Amplifying genomic libraries: How many PFU's per plate?
frist at ccu.umanitoba.ca
frist at ccu.umanitoba.ca
Tue Jul 2 16:20:29 EST 1991
In article <0094AFE5.D981A160 at m44.unm.edu> kim at m44.unm.edu writes:
>In article <1991Jun27.220747.16895 at ccu.umanitoba.ca>, frist at ccu.umanitoba.ca writes:
>>I am preparing to screen a pea genomic library in Lambda L47.1. With an
>>average insert size of 20kb, approximately 1.2e6 clones are needed to
>>have a 99% chance of finding a single copy gene.
> (stuff omitted)
>>I haven't amplified a genomic library before, but I don't recall hearing
>>about this scale of operation from others who have.
> (More omitted)
>First, I am not sure that one can generate adequate representation by simply
>amplifying a library to get more pfu. I always assumed that the calculated
>minimum pfu for a representative library referred to the size of the library
>before amplification. That is, a "library" that has initially only 10
>recombinant plaques can be amplified to contain millions of pfu, but still not
>contain any more genetic information. Does anyone else have thoughts on this?
This is exactly right. In fact, the big worry with amplification is that,
with each round of amplification, competition and even sampling error will
cause the complexity (ie. the amount of genetic information) to decrease.
So ideally, you'd like to always screen with a new, freshly-packaged
library. However, because making libraries de-novo is still very much an
exercise in black magic, people try to get the most out of libraries,
especially those that have performed well in the past. Unfortunately, when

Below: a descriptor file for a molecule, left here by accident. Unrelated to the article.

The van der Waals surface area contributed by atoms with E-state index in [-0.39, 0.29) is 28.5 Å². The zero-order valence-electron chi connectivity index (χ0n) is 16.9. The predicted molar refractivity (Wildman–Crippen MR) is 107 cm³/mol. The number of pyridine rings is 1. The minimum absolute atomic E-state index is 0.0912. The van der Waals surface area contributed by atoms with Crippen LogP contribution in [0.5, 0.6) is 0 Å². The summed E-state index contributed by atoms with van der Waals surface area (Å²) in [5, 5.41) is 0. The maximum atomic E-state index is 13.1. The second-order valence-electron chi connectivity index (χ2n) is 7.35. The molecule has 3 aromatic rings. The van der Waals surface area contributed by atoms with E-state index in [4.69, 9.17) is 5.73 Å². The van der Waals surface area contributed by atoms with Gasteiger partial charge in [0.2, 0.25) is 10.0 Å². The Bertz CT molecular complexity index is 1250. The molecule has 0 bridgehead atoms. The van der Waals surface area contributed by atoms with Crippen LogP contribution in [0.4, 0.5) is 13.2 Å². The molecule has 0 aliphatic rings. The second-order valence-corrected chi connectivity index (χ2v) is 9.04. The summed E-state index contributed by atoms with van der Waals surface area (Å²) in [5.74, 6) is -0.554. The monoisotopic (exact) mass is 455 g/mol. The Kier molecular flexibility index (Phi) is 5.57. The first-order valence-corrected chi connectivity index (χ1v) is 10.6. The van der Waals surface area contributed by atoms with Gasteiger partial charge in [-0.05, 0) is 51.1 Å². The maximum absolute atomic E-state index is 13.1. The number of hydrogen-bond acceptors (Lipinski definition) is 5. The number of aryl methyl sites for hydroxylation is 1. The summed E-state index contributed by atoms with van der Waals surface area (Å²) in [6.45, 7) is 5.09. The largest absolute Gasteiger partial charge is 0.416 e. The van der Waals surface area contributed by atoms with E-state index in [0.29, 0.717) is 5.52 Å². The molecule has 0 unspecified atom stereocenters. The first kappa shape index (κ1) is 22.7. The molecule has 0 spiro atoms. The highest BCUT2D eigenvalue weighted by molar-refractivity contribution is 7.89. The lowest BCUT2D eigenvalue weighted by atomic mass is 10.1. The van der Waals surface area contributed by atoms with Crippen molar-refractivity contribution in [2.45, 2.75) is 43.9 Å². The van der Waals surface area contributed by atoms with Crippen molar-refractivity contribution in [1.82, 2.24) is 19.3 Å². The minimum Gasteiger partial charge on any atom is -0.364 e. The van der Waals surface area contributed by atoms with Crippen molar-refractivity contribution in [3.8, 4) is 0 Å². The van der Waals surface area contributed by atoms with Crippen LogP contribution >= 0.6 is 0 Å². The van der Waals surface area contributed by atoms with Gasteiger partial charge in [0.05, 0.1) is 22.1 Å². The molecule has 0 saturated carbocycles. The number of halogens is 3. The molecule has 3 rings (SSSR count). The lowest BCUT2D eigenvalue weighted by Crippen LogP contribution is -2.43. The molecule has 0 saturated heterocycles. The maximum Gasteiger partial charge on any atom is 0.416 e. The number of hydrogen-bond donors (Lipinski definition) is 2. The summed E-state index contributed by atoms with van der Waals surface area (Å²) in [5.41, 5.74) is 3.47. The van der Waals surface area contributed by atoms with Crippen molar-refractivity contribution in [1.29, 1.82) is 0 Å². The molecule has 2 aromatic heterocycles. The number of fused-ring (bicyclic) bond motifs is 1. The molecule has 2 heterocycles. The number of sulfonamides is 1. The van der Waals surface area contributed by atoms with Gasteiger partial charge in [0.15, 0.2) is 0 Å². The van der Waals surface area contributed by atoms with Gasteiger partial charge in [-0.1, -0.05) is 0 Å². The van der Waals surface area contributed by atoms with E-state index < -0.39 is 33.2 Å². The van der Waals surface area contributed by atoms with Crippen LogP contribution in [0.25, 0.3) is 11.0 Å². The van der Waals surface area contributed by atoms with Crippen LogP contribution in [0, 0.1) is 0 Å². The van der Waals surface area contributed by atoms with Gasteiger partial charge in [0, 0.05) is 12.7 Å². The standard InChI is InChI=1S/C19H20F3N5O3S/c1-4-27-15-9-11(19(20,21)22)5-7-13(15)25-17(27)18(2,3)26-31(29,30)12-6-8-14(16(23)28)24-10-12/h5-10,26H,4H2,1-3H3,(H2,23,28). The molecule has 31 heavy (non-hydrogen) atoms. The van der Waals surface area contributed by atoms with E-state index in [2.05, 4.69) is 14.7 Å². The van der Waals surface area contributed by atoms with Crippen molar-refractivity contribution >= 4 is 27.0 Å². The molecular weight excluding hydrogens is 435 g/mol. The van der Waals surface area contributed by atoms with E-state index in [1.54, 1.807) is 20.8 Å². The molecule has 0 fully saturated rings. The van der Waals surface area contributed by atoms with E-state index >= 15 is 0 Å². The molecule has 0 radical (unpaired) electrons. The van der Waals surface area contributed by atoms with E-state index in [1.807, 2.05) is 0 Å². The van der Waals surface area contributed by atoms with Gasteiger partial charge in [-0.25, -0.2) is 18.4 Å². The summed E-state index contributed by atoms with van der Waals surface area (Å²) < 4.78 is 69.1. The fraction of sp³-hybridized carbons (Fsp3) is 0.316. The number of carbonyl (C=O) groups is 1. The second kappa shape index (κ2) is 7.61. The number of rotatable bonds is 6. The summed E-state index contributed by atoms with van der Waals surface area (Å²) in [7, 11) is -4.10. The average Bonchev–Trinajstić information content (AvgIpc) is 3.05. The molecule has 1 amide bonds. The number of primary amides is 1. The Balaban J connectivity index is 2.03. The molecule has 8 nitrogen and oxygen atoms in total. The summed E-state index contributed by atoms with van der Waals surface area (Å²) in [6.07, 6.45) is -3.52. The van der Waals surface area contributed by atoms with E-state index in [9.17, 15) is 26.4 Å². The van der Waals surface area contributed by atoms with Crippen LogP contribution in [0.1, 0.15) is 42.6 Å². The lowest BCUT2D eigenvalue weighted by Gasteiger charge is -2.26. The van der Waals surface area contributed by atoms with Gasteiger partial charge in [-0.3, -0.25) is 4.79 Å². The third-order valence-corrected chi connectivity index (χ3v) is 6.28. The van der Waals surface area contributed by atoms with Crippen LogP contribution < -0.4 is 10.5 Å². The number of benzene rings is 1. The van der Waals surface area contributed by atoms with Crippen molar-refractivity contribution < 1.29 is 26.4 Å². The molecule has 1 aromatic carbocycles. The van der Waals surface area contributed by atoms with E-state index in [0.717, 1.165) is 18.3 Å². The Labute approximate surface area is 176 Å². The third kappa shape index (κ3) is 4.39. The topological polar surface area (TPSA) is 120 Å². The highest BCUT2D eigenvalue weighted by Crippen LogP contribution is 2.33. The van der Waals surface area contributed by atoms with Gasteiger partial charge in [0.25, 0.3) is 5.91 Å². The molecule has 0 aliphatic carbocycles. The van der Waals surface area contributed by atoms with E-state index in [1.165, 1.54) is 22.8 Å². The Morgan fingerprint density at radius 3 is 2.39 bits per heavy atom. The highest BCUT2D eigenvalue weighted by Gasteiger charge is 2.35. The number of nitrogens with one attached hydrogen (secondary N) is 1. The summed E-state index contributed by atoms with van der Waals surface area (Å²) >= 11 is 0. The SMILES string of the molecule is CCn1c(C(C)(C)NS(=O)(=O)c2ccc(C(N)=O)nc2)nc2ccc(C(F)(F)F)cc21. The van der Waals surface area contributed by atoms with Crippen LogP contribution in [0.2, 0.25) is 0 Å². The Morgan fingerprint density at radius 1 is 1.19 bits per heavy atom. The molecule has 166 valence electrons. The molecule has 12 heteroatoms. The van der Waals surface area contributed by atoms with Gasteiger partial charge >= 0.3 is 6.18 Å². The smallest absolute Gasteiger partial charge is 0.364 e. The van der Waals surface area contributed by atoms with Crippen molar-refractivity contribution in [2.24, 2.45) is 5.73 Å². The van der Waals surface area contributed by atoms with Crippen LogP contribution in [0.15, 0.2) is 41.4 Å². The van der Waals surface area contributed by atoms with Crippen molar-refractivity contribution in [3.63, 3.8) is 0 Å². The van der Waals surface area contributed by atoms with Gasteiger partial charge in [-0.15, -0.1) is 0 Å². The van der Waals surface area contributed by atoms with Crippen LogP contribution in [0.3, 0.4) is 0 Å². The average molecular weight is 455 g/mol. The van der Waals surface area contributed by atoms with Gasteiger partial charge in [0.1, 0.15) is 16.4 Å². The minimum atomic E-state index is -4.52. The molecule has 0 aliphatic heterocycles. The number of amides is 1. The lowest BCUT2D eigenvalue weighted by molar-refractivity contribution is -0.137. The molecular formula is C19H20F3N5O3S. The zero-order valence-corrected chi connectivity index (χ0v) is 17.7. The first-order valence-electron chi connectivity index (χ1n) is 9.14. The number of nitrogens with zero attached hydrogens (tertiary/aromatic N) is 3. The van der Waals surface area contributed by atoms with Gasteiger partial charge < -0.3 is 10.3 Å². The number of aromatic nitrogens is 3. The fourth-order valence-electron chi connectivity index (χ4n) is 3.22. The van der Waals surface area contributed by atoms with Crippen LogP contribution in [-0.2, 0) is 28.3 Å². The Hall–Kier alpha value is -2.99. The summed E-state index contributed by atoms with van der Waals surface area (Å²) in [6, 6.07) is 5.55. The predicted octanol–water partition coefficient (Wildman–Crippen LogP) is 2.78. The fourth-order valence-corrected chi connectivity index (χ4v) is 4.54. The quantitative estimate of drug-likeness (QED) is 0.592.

you only have enough PFU's to do ONE plating, the library is not terribly
useful. Anything can go wrong in one plating, and what if you want to
screen for other things later on? Hence, the need to be able to amplify
>Second, one can plate a lambda library at very high densities for amplification
>if the plate lysate is harvested before the plaques are large enough to touch
>each other. This may mean harvesting at a time before plaques are really
>visible, which requires a leap of faith.
The consensus of those who responded to my original post was that yes, you
can often get away with plating at high density (~1e5 per 150mm plate) but
if you want to maximize the likelihood that the amplified library will be a
representative of the original, you should use low density (~2e4 per
plate). This minimizes competition, as well as decreasing the probability
of multiple infection of the same cell with two phage, which could result
in recombination artifacts.
Many thanks to all who have responded to my question.
Brian Fristensky |
Department of Plant Science | Freedom begins when you tell Mrs. Grundy
University of Manitoba | to go fly a kite.
Winnipeg, MB R3T 2N2 CANADA |
frist at ccu.umanitoba.ca |
Office phone: 204-474-6085 | - Robert A. Heinlein
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